Centenary Celebration of the Founding of Culion Leprosy Colony

Culion Is, Philippines

Photo of Chairman Yōhei Sasakawa of Nippon Foundation making a speech

I am delighted to join you at this historic time, as we mark the centennial of the Culion leprosy colony.

The story of humankind records many great accomplishments. But it also notes many mistakes and injustices.

We aspire for peace, but engage in war and disputes. We cherish human dignity, yet stigma and discrimination exist all over the world.


One of the worst examples of social injustice has been perpetrated on people affected by leprosy. They were forcibly excluded and isolated from society. They were deprived of their fundamental human rights and had their dignity stolen.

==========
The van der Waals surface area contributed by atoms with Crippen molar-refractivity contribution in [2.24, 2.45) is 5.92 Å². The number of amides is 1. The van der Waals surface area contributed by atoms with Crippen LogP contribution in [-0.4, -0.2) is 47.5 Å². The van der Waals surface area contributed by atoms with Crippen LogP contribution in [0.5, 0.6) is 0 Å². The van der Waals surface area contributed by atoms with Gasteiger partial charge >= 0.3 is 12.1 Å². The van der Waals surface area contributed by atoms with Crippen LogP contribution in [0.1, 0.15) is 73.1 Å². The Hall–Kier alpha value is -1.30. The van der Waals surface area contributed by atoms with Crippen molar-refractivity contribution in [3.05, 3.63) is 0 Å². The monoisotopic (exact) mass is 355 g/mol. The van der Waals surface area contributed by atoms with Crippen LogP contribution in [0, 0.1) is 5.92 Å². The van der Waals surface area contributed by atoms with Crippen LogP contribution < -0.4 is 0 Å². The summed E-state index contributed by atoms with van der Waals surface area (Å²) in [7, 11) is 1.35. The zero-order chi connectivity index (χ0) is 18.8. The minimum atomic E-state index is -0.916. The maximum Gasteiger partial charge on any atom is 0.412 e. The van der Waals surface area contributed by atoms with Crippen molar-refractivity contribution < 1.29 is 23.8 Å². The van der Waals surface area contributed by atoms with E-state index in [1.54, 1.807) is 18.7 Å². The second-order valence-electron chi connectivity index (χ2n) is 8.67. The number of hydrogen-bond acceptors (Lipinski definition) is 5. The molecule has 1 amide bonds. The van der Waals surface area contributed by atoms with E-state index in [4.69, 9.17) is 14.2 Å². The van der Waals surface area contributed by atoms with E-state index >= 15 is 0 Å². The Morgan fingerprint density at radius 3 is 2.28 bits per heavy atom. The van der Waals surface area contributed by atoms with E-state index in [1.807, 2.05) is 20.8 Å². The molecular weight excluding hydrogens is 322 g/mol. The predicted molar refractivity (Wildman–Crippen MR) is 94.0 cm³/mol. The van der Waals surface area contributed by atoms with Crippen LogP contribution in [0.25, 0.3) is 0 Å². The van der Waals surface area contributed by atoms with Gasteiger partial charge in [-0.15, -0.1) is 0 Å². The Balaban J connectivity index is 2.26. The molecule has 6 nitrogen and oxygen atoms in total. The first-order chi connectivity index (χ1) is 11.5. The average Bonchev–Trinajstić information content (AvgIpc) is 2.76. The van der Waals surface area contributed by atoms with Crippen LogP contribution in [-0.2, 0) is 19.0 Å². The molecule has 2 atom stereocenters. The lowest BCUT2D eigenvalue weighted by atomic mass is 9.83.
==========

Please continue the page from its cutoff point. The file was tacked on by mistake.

They were banished to islands such as Culion.

Leprosy is just one of countless diseases in the world. Yet because of the stigma attached to it, millions of people were forced to lead lives of incalculable sadness and suffering.

As WHO Goodwill Ambassador for Leprosy Elimination, I visit countries where leprosy is still a public health problem. I fight to eliminate the disease. I see the progress being made.

Last December, India eliminated leprosy as a public health problem. Since India is the country with the biggest leprosy burden, this is an outstanding achievement.

The Philippines achieved elimination in 1998. It was one of the first countries to introduce MDT, which made this success possible. We can see the results here on Culion, thanks to the fine work of Dr. Cunanan.

Now only six countries, including Brazil, have still to pass the milestone of elimination. From a medical standpoint, eliminating leprosy is just a matter of time.

But the fight against leprosy isn’t just a medical fight.

Even when cured of the disease, a person may still struggle against stigma and discrimination. The history of Culion is the history of this struggle for dignity

Until stigma and discrimination are gone, the fight against leprosy will not be over.